So my Linux install going messed up somehow and I was left with no wireless driver installed. I know that you can use Android phones to USB tether mobile data (e.g. 3G/4G/LTE) but I didn’t know that you can do the same over WiFi!
Now while in OSX I’m pretty sure it worked out of the box previously, it seems that you need now need to download the HoRNDIS driver. With Linux (Ubuntu) it worked out of the box and in my previous usage of USB tethering, Windows should work automatically as well.
The first version of Ubuntu for this year has been released. It is dubbed Natty Narwhal or for easier date reference 11.04. Check out the release naming scheme on the Wiki that includes the history of this naming convention. But in all seriousness the main new change is that they have changed to the Unity as the desktop environment instead of Gnome. This brings a refreshed look to this Linux distribution as well as providing added functionality. Check out OMG! Ubuntu’s guide to Natty Narwhal and Ubuntu’s own “What’s New” page.
Summary for UI changes as well as naming convention:
Unity: a new desktop environment which could be described as the desktop / user interface that the user sees when they log in. It is comprised of the Launcher, the Dash and the Panel
The Launcher: This seems more like OS X’s dock than WIndows task bar. You can launch applications from from it and open windows should shown in the launcher
The Dash: similar to the Window’s Start button (or now the Windows button), this will allow you to look through and launch any application installed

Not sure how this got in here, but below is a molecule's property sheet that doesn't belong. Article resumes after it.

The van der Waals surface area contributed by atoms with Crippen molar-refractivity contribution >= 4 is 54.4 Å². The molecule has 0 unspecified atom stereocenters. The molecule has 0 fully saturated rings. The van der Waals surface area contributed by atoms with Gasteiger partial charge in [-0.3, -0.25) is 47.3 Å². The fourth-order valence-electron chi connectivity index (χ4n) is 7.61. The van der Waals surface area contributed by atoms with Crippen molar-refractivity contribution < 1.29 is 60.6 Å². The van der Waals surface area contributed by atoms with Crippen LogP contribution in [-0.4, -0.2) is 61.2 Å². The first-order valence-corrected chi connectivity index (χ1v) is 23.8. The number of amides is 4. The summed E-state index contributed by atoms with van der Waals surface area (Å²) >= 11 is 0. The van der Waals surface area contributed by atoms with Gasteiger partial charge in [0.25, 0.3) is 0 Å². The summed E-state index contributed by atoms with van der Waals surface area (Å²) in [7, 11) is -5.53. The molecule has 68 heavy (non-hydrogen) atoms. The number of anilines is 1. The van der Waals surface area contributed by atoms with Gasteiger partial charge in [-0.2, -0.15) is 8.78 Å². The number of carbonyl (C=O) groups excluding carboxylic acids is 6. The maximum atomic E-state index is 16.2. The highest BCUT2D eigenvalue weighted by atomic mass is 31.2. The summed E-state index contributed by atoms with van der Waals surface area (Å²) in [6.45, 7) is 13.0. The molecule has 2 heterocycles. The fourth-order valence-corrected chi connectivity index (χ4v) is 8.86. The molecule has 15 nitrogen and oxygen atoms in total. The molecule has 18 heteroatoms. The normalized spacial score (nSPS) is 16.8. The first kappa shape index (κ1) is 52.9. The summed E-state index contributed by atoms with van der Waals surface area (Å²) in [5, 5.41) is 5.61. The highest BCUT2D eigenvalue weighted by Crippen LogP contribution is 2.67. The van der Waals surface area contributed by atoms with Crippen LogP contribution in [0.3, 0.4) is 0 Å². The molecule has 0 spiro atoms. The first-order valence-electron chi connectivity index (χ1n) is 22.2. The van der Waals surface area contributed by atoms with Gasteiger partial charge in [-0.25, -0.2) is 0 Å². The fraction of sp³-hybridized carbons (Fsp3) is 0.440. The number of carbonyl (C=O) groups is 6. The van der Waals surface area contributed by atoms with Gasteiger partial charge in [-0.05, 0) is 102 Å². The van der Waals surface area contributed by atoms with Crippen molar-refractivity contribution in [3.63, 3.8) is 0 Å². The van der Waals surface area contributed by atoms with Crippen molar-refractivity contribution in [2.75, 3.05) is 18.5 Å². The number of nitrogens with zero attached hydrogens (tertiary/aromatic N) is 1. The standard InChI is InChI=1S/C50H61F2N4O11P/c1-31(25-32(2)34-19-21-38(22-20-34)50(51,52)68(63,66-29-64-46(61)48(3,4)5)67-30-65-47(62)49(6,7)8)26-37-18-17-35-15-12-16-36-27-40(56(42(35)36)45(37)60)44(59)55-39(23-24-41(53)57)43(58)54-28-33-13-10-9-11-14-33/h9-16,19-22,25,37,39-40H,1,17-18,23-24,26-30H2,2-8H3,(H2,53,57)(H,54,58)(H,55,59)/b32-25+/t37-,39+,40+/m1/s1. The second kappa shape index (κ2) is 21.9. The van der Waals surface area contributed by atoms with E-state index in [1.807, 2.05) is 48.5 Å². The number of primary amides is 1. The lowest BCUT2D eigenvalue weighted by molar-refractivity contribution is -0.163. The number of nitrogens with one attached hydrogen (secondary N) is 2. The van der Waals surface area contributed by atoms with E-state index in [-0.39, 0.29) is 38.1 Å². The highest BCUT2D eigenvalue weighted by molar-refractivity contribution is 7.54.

The Panel: situated at the top of the screen, this acts as a global menu bar just like OS X, but also integrates with other applications through the indicator area (similar to Windows’ notification area)
Go try it out and download it now. You don’t even have to install it, just burn it to a CD or install it to a USB drive and boot straight from it to see how your hardware handles it. For the computer enthusiast there is no reason not to give Ubuntu a try and delve into the world of Linux.
If you have played around with any 2 of the 3 major operating systems (Windows, OS X and Linux) and start transferring files to and from external hard disk you will probably run into an issue with the type of filesystem you choose for your hard disk. Windows likes NTFS, OS X likes HFS and Linux likes ext. As you can see none of them are the same. Being different is not so much an issue, but being compatible and accessible to all is.
Based on default system settings:
NTFS is readable on all operating systems, but not writable on OS X. Most modern Linux distributions can write to NTFS drives
HFS is readable on OS X and modern Linux distributions, and not writable on Windows or Linux